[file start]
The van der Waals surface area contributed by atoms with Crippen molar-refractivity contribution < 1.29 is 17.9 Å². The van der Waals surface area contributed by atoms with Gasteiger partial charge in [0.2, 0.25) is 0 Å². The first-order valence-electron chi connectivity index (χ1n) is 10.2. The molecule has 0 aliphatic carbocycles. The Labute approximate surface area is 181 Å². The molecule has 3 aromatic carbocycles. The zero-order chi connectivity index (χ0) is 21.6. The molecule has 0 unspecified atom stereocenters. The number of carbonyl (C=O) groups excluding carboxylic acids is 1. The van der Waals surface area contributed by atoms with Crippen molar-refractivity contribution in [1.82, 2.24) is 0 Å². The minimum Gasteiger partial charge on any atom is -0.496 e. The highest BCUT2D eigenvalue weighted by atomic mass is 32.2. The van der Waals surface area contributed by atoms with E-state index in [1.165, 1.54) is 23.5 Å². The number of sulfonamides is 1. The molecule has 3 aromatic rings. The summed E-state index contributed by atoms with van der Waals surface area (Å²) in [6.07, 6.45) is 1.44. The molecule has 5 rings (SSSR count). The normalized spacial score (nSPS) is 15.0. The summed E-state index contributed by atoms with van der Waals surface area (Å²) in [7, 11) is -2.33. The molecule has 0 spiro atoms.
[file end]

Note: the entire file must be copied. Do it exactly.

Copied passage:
The van der Waals surface area contributed by atoms with Crippen molar-refractivity contribution < 1.29 is 17.9 Å². The van der Waals surface area contributed by atoms with Gasteiger partial charge in [0.2, 0.25) is 0 Å². The first-order valence-electron chi connectivity index (χ1n) is 10.2. The molecule has 0 aliphatic carbocycles. The Labute approximate surface area is 181 Å². The molecule has 3 aromatic carbocycles. The zero-order chi connectivity index (χ0) is 21.6. The molecule has 0 unspecified atom stereocenters. The number of carbonyl (C=O) groups excluding carboxylic acids is 1. The van der Waals surface area contributed by atoms with Crippen molar-refractivity contribution in [1.82, 2.24) is 0 Å². The minimum Gasteiger partial charge on any atom is -0.496 e. The highest BCUT2D eigenvalue weighted by atomic mass is 32.2. The van der Waals surface area contributed by atoms with E-state index in [1.165, 1.54) is 23.5 Å². The number of sulfonamides is 1. The molecule has 3 aromatic rings. The summed E-state index contributed by atoms with van der Waals surface area (Å²) in [6.07, 6.45) is 1.44. The molecule has 5 rings (SSSR count). The normalized spacial score (nSPS) is 15.0. The summed E-state index contributed by atoms with van der Waals surface area (Å²) in [7, 11) is -2.33. The molecule has 0 spiro atoms.